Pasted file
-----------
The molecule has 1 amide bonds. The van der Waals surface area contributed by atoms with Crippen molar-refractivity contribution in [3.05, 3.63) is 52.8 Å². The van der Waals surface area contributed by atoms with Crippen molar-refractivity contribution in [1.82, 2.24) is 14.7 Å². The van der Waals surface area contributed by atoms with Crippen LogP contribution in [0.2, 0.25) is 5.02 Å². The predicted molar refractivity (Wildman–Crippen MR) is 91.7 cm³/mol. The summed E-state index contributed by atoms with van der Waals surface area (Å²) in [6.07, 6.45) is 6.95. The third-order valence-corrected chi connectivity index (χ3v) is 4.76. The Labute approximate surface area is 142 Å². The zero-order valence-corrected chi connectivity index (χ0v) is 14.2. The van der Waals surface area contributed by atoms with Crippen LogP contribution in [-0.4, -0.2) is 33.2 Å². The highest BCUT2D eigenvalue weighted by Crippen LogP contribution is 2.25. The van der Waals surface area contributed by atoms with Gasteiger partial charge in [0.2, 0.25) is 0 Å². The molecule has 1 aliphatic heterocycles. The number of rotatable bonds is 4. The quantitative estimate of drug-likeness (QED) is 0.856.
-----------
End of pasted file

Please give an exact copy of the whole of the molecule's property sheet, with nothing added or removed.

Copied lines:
The molecule has 1 amide bonds. The van der Waals surface area contributed by atoms with Crippen molar-refractivity contribution in [3.05, 3.63) is 52.8 Å². The van der Waals surface area contributed by atoms with Crippen molar-refractivity contribution in [1.82, 2.24) is 14.7 Å². The van der Waals surface area contributed by atoms with Crippen LogP contribution in [0.2, 0.25) is 5.02 Å². The predicted molar refractivity (Wildman–Crippen MR) is 91.7 cm³/mol. The summed E-state index contributed by atoms with van der Waals surface area (Å²) in [6.07, 6.45) is 6.95. The third-order valence-corrected chi connectivity index (χ3v) is 4.76. The Labute approximate surface area is 142 Å². The zero-order valence-corrected chi connectivity index (χ0v) is 14.2. The van der Waals surface area contributed by atoms with Crippen LogP contribution in [-0.4, -0.2) is 33.2 Å². The highest BCUT2D eigenvalue weighted by Crippen LogP contribution is 2.25. The van der Waals surface area contributed by atoms with Gasteiger partial charge in [0.2, 0.25) is 0 Å². The molecule has 1 aliphatic heterocycles. The number of rotatable bonds is 4. The quantitative estimate of drug-likeness (QED) is 0.856.